Slasher flicks aren’t exactly my cup of tea when it comes to looking for a scare, but sometimes the idea of being chased down by a killer is a good way to push towards other elements of horror. That’s exactly how The Binding of Isaac begins, as Isaac’s mother hears God tell her to sacrifice her son. Barging through the door with a knife in hand, Isaac just barely makes it out of his mother’s grasp. But now he must delve deeper into the dark and scary basement to find some sort of salvation. This is a great jumping off point to push into a much darker conversation about the game’s use of horror, in honor of Halloween.
You see, the conceit is that Isaac’s mom isn’t going to stop chasing after him. While the game eventually has you face Mom, she isn’t actually present much in your run through the basement. Instead, you’re faced with a series of rooms all completely unknown to you. As a roguelike, The Binding of Isaac also offers that same feeling of suspense and mystery as you try your luck in each new room. However, it’s on a bigger-than-usual scale with Isaac’s adventure. And it’s all frightening.
What Doesn’t Kill You…
Every now and then Isaac comes across pills that are unknown to him that can either help or hurt him. The only way to discover what they do in a run is to try them. This, in essence, is what makes Isaac a great character befitting of a horror film. The mantra “what doesn’t kill you, only makes you stronger” is in full force with this and is a common conceit for most horror films.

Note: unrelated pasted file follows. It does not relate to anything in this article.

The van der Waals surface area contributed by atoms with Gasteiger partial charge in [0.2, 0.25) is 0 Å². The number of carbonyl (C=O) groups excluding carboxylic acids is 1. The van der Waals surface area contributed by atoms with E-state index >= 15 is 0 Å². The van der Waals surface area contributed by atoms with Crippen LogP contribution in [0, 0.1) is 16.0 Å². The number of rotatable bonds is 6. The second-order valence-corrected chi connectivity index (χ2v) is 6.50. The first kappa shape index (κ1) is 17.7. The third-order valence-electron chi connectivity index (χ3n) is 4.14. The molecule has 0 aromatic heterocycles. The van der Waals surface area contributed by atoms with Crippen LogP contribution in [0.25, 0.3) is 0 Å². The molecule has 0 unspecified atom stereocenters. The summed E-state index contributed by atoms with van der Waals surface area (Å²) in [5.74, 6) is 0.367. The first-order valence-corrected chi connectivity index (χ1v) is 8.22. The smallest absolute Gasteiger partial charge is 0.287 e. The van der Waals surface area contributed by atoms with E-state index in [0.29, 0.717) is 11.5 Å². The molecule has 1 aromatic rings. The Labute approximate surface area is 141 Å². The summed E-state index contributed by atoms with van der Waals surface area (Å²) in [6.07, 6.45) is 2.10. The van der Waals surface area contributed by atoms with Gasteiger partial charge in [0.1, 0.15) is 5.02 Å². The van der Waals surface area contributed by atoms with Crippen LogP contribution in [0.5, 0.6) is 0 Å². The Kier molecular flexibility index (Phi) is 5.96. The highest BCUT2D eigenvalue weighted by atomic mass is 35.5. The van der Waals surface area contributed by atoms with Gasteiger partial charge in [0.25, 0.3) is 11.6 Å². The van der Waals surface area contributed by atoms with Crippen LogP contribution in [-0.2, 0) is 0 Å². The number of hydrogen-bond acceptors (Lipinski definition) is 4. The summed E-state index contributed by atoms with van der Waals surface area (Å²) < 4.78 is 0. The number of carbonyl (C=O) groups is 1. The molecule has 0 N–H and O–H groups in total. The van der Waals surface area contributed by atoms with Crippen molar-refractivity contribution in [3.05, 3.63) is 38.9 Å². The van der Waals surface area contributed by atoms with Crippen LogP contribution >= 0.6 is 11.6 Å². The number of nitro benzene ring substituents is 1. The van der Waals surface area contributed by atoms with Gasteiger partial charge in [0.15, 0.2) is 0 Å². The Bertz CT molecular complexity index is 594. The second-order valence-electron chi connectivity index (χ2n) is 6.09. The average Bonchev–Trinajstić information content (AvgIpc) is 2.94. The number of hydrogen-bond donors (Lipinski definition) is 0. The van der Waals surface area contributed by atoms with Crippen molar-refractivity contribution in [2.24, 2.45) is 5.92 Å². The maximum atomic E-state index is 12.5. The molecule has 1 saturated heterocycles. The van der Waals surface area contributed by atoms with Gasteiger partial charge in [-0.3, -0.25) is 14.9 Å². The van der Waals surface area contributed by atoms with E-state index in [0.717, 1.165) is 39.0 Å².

This year’s Green Room, a film about a punk band who stumble upon a murder in a neo-nazi club, is a recent example of this kind of character. Pat is the singer, but he’s also a very worried person. He is rational, but he gets hurt a lot throughout the film. Despite this, he powers through everything. This character exists in a lot of horror and thriller films. Isaac is the same type of character in The Binding of Isaac, exploring dangerous scenarios and pushing through adversity to become more than just dead meat to his Mom. Isaac is a coward pushed to the point of no return.
The same applies to the monsters he confronts in the basement. The first time I came across an enemy that exploded after being killed, I was shocked. It also hurt a lot. But when I encountered it again, I knew what not to do. Enemy patterns are one thing, but knowing that even after killing something you may not be safe, is a game changer when you’re already wrestling with so much more.